For new breeders, I recommend making no more than three crosses in the first year. Tomato cultivars that you enjoy should be used as the parents in your cross. With tomatoes you cultivate every year and like eating, there is virtually no chance of producing “poor” tomatoes.
On the other hand, if your project begins with the goal of fixing existing flaws, you’ll likely end up with a large number of subpar tomatoes. As a result, starting small allows you to gain a clearer picture of the choosing process. Because of this, you will be less likely to establish populations that are too tiny so that you miss out on seeing rare and extraordinary trait combination.
Starting small allows you to experiment with new combinations of traits. With the ability to notice, follow, and build new initiatives that spring out of the unexpected strands that are seen when starting with F2 and F3 populations big enough to produce as many characteristic combinations as possible even if you start with clear goals helps restrict your focus. Following up on unexpected, but often quite beneficial lines of inquiry hinges on starting with tasks that are small and manageable.
Crossing to generate new inbred (OP) lines
To generate new inbred lines, we do crosses. Seeds from seven generations of self-pollinated individuals must be used to create these “true-breeding” or “open-pollinated” varieties. The vast majority of genes in a line take around that long to become homozygous. It can take longer on rare occasions. Self-pollinated tomato lines that continue to reproduce after seven generations typically generate progeny that are almost identical to their parents.
Tomatoes self-pollinate because the pollen-producing cone of anthers surrounds the female stigma, where the pollen is deposited, making it relatively simple to breed them. In contrast, the plant’s initial blossoms, which are normally more open when pollination occurs, are less likely to be closed. As a result, harvest seeds from fruits whose anthers entirely envelop the female structures of flowers.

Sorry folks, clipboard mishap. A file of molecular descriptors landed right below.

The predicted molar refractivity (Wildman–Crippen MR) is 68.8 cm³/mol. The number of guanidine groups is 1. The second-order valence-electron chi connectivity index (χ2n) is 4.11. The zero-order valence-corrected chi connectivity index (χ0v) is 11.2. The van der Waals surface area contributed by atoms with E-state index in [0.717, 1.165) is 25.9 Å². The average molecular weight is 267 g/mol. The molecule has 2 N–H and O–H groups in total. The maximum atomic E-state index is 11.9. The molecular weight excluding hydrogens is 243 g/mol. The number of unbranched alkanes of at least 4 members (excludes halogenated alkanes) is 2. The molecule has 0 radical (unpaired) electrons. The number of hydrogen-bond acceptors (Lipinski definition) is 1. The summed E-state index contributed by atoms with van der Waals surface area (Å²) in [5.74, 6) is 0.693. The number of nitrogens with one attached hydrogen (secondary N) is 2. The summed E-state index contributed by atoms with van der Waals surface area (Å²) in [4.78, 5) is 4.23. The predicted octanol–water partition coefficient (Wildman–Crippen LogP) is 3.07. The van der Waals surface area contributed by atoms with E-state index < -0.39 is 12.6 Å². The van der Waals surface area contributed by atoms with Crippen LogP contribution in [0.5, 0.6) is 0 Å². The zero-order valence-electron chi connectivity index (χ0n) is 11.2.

False breeding or OP lines can either be utilized as finished goods (true breeding or OP lines), or they can be used as parents to produce hybrids that are “finished” varieties (as opposed to true breeding or OP lines). To make hybrids that can be tested and put to use right away, this method relies on crossbreeding.
If your primary goal is to develop true-breeding lines, there are some qualities that appear to be relatively susceptible to optimization in true-breeding lines. Two features that, in our opinion, can be improved in pure breeding lines are flavors and colors.
In efforts intended to develop inbred lines, it is also quite simple to optimize unique plant behaviors (such as dwarfing). As a result, if your goal is to create a true breeding/open-pollinated line, these features should be prioritized.
Keeping track of breeding information
To get a strong handle on project management, it’s best to start small and work your way up to larger tasks. I use two methods to keep track of and arrange information about my tomato breeding. On the #1 coin envelopes I use to store seed, I record both pedigree and trait information (see photos). I also use Excel spreadsheets to keep track of my tasks and cross-checks. I find myself continuously modifying the way I organize breeding knowledge based on these two main strategies.
As a means of storing and organizing my breeding endeavors, I use seed envelopes and storage boxes. Typically, one plant’s worth of seeds is included within each seed envelope. To begin a breeding program, only use seed envelopes that contain the original hybrid seed, which is derived from fruits created from crossing two female flowers.
Variety A is always stated first on the envelope holding the hybrid seed, which is labeled “Variety A x Variety B.” The date the seed was gathered is listed below that. Because the fruits that produce hybrid seed resemble those of the female parent, there are typically no remarks below the date in this generation (See Figure 2a).